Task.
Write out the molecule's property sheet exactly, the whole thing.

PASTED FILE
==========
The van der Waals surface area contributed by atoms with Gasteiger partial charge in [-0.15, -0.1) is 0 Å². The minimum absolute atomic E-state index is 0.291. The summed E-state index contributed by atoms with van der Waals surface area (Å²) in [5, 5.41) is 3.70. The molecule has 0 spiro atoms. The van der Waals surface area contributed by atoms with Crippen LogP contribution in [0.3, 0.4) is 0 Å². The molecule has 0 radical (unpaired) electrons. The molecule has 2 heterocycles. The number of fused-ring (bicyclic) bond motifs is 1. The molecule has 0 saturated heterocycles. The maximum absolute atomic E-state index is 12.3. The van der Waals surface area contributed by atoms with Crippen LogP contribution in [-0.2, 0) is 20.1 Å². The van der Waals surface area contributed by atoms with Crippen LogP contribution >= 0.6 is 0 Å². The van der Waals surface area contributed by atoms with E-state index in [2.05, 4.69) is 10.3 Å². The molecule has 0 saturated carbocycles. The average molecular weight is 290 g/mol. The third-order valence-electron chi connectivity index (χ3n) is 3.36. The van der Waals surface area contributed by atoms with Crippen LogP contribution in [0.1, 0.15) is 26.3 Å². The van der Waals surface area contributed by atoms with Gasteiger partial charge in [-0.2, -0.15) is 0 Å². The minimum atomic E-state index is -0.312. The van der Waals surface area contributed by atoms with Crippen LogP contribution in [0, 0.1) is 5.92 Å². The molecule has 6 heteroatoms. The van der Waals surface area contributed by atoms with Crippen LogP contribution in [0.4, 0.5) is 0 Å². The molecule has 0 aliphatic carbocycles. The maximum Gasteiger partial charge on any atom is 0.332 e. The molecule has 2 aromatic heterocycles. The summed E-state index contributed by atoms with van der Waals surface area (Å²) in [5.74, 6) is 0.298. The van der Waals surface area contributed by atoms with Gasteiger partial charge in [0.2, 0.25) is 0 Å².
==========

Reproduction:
The van der Waals surface area contributed by atoms with Gasteiger partial charge in [-0.15, -0.1) is 0 Å². The minimum absolute atomic E-state index is 0.291. The summed E-state index contributed by atoms with van der Waals surface area (Å²) in [5, 5.41) is 3.70. The molecule has 0 spiro atoms. The van der Waals surface area contributed by atoms with Crippen LogP contribution in [0.3, 0.4) is 0 Å². The molecule has 0 radical (unpaired) electrons. The molecule has 2 heterocycles. The number of fused-ring (bicyclic) bond motifs is 1. The molecule has 0 saturated heterocycles. The maximum absolute atomic E-state index is 12.3. The van der Waals surface area contributed by atoms with Crippen LogP contribution in [-0.2, 0) is 20.1 Å². The van der Waals surface area contributed by atoms with Crippen LogP contribution >= 0.6 is 0 Å². The van der Waals surface area contributed by atoms with E-state index in [2.05, 4.69) is 10.3 Å². The molecule has 0 saturated carbocycles. The average molecular weight is 290 g/mol. The third-order valence-electron chi connectivity index (χ3n) is 3.36. The van der Waals surface area contributed by atoms with Crippen LogP contribution in [0.1, 0.15) is 26.3 Å². The van der Waals surface area contributed by atoms with Gasteiger partial charge in [-0.2, -0.15) is 0 Å². The minimum atomic E-state index is -0.312. The van der Waals surface area contributed by atoms with Crippen LogP contribution in [0, 0.1) is 5.92 Å². The molecule has 6 heteroatoms. The van der Waals surface area contributed by atoms with Crippen LogP contribution in [0.4, 0.5) is 0 Å². The molecule has 0 aliphatic carbocycles. The maximum Gasteiger partial charge on any atom is 0.332 e. The molecule has 2 aromatic heterocycles. The summed E-state index contributed by atoms with van der Waals surface area (Å²) in [5.74, 6) is 0.298. The van der Waals surface area contributed by atoms with Gasteiger partial charge in [0.2, 0.25) is 0 Å².